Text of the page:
Judi: Yeah, even young infants – Donna says, "Even young infants and toddlers show math awareness." We should be looking for that, right? And some of you have said, "Oh, I didn't even think, that this was an infant expressing interest in math. But now maybe you have some ideas about some things that you can observe for. So, some other important points to make about ... Sorry, I forwarded one too far. Some other important things that we want to remember in terms of assessing infants and toddlers is, as someone mentioned, or several of you have mentioned, you use teaching strategies, we use ongoing assessment. This is gonna be the foundation for planning interactions and learning experiences. And your documentation is key. So, what are we noticing about children that's new or important, but something that's happening that we haven't seen them do before so we can understand how they're developing and using ongoing assessment as a way to engage with the families about their children's development. Somebody mentioned that that relationship with the families is key, right, to really understanding what they see every day, and does it coincide with what you see on a daily basis? And remember to ask your families about what happens during routines like meals or diapering, getting dressed. You know, think about the spatial skills that are required for a toddler to get dressed – putting both feet in the pants in the right way. Bath time is a great time to think about math concepts, explore volume. Some of you mentioned at the beginning pouring and emptying and scooping and also playing with siblings or other children, doing the laundry, visiting family and friends.
Once you talk to parents about the ways that they can explore and use math language during everyday activities you really might see a light bulb go off with them in terms of what they share about what their children know and are able to do. And they can also just help us understand and fill in the gaps in terms of what we observe and may not understand. So, you get to say "I noticed this today. Is this something that you've noticed or is this something new?" And then obviously, sharing with others is what you really want to be doing, so not just with families, but anyone else who might be working with this child. If you have a co-teacher to make sure that you're communicating with each other about what you're observing. And it's really gonna be an opportunity for you to grow your children's knowledge and understanding and provide them with new and interesting materials, if you can, so that they can continue exploring, exploring in that safe environment. So, Treshawn, I don't know if you've been looking in the chatbox to see people's comments. I lost track of the chatbox for a minute.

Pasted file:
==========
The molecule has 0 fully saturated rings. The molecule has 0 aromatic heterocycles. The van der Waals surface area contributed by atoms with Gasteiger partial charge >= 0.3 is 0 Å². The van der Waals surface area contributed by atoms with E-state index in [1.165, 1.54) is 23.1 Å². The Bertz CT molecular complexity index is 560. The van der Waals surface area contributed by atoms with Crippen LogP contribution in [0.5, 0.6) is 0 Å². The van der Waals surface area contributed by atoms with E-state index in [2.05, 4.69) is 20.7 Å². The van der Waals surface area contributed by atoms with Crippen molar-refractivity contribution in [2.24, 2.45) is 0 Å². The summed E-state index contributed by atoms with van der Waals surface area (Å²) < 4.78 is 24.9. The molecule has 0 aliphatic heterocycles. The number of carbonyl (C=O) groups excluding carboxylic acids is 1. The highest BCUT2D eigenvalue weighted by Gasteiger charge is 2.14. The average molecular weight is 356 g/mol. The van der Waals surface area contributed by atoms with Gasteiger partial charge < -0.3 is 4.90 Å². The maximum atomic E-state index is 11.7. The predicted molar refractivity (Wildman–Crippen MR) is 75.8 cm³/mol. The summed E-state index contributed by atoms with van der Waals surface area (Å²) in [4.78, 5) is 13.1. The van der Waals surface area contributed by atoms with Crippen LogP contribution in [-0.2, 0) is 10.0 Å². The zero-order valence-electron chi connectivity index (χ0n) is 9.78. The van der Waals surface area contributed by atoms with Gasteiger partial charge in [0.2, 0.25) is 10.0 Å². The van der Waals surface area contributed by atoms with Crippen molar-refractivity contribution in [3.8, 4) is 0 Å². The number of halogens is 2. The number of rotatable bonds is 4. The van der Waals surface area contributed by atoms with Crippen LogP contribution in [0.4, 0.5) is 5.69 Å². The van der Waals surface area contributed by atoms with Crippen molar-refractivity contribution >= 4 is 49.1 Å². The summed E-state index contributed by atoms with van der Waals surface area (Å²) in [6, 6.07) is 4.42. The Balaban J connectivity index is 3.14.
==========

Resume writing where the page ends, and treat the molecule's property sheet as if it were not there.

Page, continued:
Treshawn: Yeah, people have just been sharing the tools that they use, like the ASQ and the DECA and the Teacher Strategies Gold, IDBIs. I love to see just this assortment of assessment tools that you're using, because we all know that just one form of assessment isn't the end-all be-all and isn't the one thing that tells about children. I love that you guys are using lots of different strategies to help see particular or different pieces of children's development. So, it's great that you're using these to inform your curriculum and development.
Judi: And Cynthia mentioned that – she said, "Laying out the material with a clear idea of what I'm looking for, modeling how to use the material and then making notes and pictures on how they use materials." I mean, that is like a plan, right? Like, "I want to figure out, so here's my materials. What am I ... How am I gonna model this for the kids? And then what am I gonna look for as they start to interact with the materials?" I mean, that to me, sounds like a really focused way to both engage with children in a meaningful way, but then also to gather some important information, because you've already thought ahead, like, "What would I be looking for? What am I expecting as the children play with these materials?" Make sure it's age- appropriate, yeah. Documentation is key, right? What we remember. Do you remember what happened yesterday? I don't remember what happened yesterday, especially when you have these nuanced skills that kids are starting to show. You really want to make sure that you're making notes of the things that you observe. The documentation is definitely key.